With the high unemployment in both areas, especially amongst the Maori people, we were able to take advantage of training schemes funded by the government to start these projects. The people of Pawarenga got behind the project wholeheartedly and made it happen. By early 1987 we had a work-training scheme in place; building canoes and paddles and learning the art of paddling and handling them. Ocean knowledge, surf skills and swimming were very much a part of the program.
About this time, I met a Samoan named Pili Muaulu who lived on the coast near Whangarei. He told me of his father's dream to find a suitable log to carve a traditional Samoan Pao Pao, a small two person fishing canoe. Coincidently I had a friend who had a suitable log in his property who I managed to talk into donating. As a result, our trainees, Pili and his family built the first traditional Samoan canoe in New Zealand.
The training scheme in Pawarenga eventually evolve into Nga Hoe Horo O Pawaregna (the fast paddles of Pawarenga) Matahi's group in Gisborne became Mare Kura Canoe Club. Pili's extended family formed a club called Mitamitaga Ole Pasefica Va'a Alo (pride of the pacific canoe club) of Ngunguru. These three clubs along with one other in Okahu, Auckland represented the original four clubs of New Zealand.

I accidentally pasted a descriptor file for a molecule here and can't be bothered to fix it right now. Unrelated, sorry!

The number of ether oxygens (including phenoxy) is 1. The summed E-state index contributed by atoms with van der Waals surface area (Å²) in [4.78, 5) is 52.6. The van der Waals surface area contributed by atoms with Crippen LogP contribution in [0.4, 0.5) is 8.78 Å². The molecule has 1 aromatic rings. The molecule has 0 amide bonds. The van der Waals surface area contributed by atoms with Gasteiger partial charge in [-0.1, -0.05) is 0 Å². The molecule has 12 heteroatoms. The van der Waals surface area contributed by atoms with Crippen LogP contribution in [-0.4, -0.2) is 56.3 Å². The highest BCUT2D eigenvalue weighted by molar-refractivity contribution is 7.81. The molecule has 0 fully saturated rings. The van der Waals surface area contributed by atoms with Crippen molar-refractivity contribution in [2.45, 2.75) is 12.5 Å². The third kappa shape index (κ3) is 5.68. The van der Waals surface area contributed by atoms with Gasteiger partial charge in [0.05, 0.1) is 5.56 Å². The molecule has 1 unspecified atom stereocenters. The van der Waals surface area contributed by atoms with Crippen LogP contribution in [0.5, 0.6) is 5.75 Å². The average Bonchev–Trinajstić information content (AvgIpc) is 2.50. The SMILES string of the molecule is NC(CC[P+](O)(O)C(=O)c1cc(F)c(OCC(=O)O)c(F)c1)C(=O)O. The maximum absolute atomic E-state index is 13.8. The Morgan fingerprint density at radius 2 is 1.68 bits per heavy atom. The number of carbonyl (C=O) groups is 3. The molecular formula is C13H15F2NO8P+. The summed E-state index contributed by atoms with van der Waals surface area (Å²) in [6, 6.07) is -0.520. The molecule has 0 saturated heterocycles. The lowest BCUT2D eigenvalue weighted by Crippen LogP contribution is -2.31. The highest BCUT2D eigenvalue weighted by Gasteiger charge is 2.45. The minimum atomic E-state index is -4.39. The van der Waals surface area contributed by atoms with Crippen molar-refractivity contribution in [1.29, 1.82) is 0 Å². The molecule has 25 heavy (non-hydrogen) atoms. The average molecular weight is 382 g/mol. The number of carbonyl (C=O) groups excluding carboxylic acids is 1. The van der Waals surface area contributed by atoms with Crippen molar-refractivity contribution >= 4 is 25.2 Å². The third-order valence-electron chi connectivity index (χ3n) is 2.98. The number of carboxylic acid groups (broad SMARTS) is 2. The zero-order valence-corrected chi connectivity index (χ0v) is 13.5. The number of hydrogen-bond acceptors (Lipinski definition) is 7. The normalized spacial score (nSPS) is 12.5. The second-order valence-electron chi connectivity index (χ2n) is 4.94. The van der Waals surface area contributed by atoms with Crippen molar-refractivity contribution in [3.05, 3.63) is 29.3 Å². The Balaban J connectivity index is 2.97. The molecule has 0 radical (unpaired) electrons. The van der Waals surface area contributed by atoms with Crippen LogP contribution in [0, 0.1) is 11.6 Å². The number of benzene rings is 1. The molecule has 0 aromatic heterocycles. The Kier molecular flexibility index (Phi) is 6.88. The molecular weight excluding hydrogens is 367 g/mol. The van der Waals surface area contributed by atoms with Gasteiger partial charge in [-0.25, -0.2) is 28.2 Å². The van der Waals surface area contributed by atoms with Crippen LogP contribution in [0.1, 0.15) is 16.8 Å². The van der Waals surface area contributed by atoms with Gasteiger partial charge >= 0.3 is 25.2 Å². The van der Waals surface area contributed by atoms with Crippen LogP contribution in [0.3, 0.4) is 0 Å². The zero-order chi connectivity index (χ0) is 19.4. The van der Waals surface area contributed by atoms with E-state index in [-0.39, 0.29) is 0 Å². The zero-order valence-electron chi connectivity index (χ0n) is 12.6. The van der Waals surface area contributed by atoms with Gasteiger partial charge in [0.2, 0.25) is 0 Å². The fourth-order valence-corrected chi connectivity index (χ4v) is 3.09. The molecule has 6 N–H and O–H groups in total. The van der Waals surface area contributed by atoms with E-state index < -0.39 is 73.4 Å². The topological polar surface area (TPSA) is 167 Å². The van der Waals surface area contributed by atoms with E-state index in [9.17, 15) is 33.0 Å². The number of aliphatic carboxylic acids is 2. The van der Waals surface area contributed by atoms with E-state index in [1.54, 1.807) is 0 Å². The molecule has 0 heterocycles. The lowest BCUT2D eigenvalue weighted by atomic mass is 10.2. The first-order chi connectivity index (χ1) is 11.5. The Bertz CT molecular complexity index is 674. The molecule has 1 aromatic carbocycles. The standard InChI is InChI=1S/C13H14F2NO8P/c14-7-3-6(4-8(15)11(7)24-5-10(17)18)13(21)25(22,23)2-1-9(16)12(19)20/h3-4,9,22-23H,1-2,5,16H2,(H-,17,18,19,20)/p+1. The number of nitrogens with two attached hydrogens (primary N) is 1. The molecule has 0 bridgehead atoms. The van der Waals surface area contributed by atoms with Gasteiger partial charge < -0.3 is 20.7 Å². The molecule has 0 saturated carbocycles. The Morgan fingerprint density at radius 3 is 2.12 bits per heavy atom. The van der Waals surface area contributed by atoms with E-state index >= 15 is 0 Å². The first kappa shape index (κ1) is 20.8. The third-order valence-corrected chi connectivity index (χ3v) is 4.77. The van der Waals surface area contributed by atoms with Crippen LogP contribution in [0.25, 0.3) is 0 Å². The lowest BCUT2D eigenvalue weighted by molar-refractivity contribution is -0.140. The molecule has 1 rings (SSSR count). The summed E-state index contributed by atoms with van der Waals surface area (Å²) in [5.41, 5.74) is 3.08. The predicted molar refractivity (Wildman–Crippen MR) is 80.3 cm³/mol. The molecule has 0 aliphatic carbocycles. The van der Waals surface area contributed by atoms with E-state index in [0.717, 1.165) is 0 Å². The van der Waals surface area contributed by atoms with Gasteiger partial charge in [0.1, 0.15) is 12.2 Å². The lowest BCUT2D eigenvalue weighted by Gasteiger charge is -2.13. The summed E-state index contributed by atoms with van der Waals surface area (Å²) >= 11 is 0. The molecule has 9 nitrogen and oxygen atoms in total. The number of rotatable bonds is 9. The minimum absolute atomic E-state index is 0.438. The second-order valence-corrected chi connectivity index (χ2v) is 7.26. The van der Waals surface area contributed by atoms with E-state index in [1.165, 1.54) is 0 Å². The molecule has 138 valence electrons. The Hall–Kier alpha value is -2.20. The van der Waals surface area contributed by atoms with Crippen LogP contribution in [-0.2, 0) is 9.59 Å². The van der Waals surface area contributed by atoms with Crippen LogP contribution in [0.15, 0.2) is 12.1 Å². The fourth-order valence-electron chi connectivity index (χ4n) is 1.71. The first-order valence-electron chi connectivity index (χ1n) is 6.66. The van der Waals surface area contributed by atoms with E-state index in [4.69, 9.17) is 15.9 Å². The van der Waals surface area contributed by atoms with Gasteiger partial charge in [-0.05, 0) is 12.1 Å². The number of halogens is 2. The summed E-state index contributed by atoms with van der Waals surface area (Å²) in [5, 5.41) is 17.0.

In May 1987 at the launching of our first canoe in Pawarenga, a meeting was held to form a national outrigger canoe association. The three founding members of the association named Tatou Hoe o Aotearoa (all the paddlers of Aotearoa), were Nga hoe Horo o Pawarega, Mitamitaga Ole Pasefica Va'a Alo of Ngunguru and Mare Kura of Gusborne. Immediately we started plans to bid for the 1990 IPCF World Outrigger Canoe Sprints.
In July 1987 a team of NZ paddlers, Matahi and Myself traveled to Tahiti to participate in the Turai Festival races. On this trip we gained a lot of experience in paddling and racing Polynesian canoes.